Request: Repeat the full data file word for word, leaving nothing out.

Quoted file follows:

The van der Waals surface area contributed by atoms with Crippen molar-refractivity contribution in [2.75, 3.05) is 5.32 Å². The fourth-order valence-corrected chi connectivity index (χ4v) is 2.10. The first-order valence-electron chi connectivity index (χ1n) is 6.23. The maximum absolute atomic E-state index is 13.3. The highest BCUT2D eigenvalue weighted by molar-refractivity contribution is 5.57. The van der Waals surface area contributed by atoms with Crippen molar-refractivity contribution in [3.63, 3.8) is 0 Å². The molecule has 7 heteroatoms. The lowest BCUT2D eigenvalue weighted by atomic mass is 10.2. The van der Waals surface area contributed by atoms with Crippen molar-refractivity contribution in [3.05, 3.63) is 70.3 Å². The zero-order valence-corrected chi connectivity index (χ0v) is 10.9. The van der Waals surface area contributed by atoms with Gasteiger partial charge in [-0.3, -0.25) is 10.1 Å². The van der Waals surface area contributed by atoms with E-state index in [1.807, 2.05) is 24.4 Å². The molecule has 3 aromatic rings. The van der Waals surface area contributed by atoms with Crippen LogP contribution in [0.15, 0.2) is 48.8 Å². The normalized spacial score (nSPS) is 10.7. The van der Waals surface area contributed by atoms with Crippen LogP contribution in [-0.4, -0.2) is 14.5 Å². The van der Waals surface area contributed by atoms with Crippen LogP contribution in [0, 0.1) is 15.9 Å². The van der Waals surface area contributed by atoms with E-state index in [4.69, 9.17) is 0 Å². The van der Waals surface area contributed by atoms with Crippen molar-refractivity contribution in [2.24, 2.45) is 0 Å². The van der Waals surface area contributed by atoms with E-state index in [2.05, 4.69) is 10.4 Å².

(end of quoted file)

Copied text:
The van der Waals surface area contributed by atoms with Crippen molar-refractivity contribution in [2.75, 3.05) is 5.32 Å². The fourth-order valence-corrected chi connectivity index (χ4v) is 2.10. The first-order valence-electron chi connectivity index (χ1n) is 6.23. The maximum absolute atomic E-state index is 13.3. The highest BCUT2D eigenvalue weighted by molar-refractivity contribution is 5.57. The van der Waals surface area contributed by atoms with Crippen molar-refractivity contribution in [3.63, 3.8) is 0 Å². The molecule has 7 heteroatoms. The lowest BCUT2D eigenvalue weighted by atomic mass is 10.2. The van der Waals surface area contributed by atoms with Crippen molar-refractivity contribution in [3.05, 3.63) is 70.3 Å². The zero-order valence-corrected chi connectivity index (χ0v) is 10.9. The van der Waals surface area contributed by atoms with Gasteiger partial charge in [-0.3, -0.25) is 10.1 Å². The van der Waals surface area contributed by atoms with E-state index in [1.807, 2.05) is 24.4 Å². The molecule has 3 aromatic rings. The van der Waals surface area contributed by atoms with Crippen LogP contribution in [0.15, 0.2) is 48.8 Å². The normalized spacial score (nSPS) is 10.7. The van der Waals surface area contributed by atoms with Crippen LogP contribution in [-0.4, -0.2) is 14.5 Å². The van der Waals surface area contributed by atoms with Crippen LogP contribution in [0, 0.1) is 15.9 Å². The van der Waals surface area contributed by atoms with E-state index in [4.69, 9.17) is 0 Å². The van der Waals surface area contributed by atoms with Crippen molar-refractivity contribution in [2.24, 2.45) is 0 Å². The van der Waals surface area contributed by atoms with E-state index in [2.05, 4.69) is 10.4 Å².